What has been the impact of its introduction?

It is hard to be sure. The impact has been fairly quiet in most cases due to lack of enforcement. Enforcement is generally by Trading Standards officers who have limited time and funds to pursue enforcement, especially in respect of matters which are of doubtful value and may not be successful. The main effect has been to widen the effect of the repealed PMA 1991 to the letting sector and also to make agents more conscious of 'puff' advertising that was commonly in use. Therefore, common phrases like 'sought after', 'fashionable' or 'quiet area' which were not really covered by the PMA 1991 are prohibited by the CPRs unless there is evidence that some investigation has been carried out to justify them. Therefore, these sorts of descriptions will slowly drop away.

What changes are being introduced by the Consumer Protection (Amendment) Regulations 2014, SI 2014/870 (Amendment Regulations 2014) on 1 October 2014?

The changes will be a major game changer. The problem with the current CPRs is lack of enforcement due to resources shortages by Trading Standards officers. The amendments remove that barrier, although not in respect of property sales. They do this by allowing for consumers to enforce the Amendment Regulations 2014 directly. This will allow consumers to unwind contracts for up to 90 days, including getting out of tenancies and to seek damages directly for loss and distress. This will be through the civil courts. This will almost certainly lead to far greater use of the CPRs in a wide range of cases. This will both increase awareness and will also lead to some clarity as to how the regulations should be interpreted.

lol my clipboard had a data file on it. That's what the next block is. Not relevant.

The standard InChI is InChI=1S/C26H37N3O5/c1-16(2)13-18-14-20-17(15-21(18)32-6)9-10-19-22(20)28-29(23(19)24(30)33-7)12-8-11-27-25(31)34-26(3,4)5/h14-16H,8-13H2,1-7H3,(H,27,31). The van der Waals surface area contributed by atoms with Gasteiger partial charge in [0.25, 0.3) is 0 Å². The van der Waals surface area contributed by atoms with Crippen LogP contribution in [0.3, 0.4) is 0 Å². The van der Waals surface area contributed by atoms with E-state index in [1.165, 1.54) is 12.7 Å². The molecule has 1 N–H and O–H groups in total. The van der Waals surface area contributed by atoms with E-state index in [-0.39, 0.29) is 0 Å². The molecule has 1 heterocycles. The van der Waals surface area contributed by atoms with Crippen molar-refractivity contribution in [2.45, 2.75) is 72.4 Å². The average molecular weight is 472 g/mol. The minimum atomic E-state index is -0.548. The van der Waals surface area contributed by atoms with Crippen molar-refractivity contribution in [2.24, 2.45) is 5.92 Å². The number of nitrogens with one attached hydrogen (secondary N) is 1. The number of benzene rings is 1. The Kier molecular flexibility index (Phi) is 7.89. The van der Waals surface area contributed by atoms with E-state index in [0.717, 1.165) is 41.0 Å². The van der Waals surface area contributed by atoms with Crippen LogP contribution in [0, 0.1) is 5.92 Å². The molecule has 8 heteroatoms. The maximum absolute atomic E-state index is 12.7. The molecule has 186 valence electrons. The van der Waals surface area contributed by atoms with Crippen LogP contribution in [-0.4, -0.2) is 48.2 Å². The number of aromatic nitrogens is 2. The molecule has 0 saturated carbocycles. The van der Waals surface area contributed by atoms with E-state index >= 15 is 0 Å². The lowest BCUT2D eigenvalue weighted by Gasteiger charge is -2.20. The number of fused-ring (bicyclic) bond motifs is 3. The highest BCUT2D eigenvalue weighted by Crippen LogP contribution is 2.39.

How does the Business Protection from Misleading Marketing Regulations, SI 2008/1276 (BPRs) affect the property sector?

The BPRs essentially do the same thing as the CPRs where services are being marketed to a business. They do not deal with aggressive or sharp practice in the manner that the CPRs do, but do deal with misleading omissions and inaccurate information.

Are there any other similar regulations property lawyers should be aware of?

Inevitably the CPRs are considered alongside the Unfair Terms in Consumer Contracts Regulations 1999, SI1999/2083 (UTCCR) and the two are frequently confused. Many authorities will consider a regular and flagrant programme of abuse of the UTCCR to also be an offence under the CPRs as it would constitute sharp practice. The Competition and Markets Authority has recently published guidance for lettings professionals on the proper use of the CPRs and UTCCR.

Interviewed by Natasha Mellersh. The views expressed by our Legal Analysis interviewees are not necessarily those of the proprietor.

First published on LexisPSL Property. Click here for a free trial.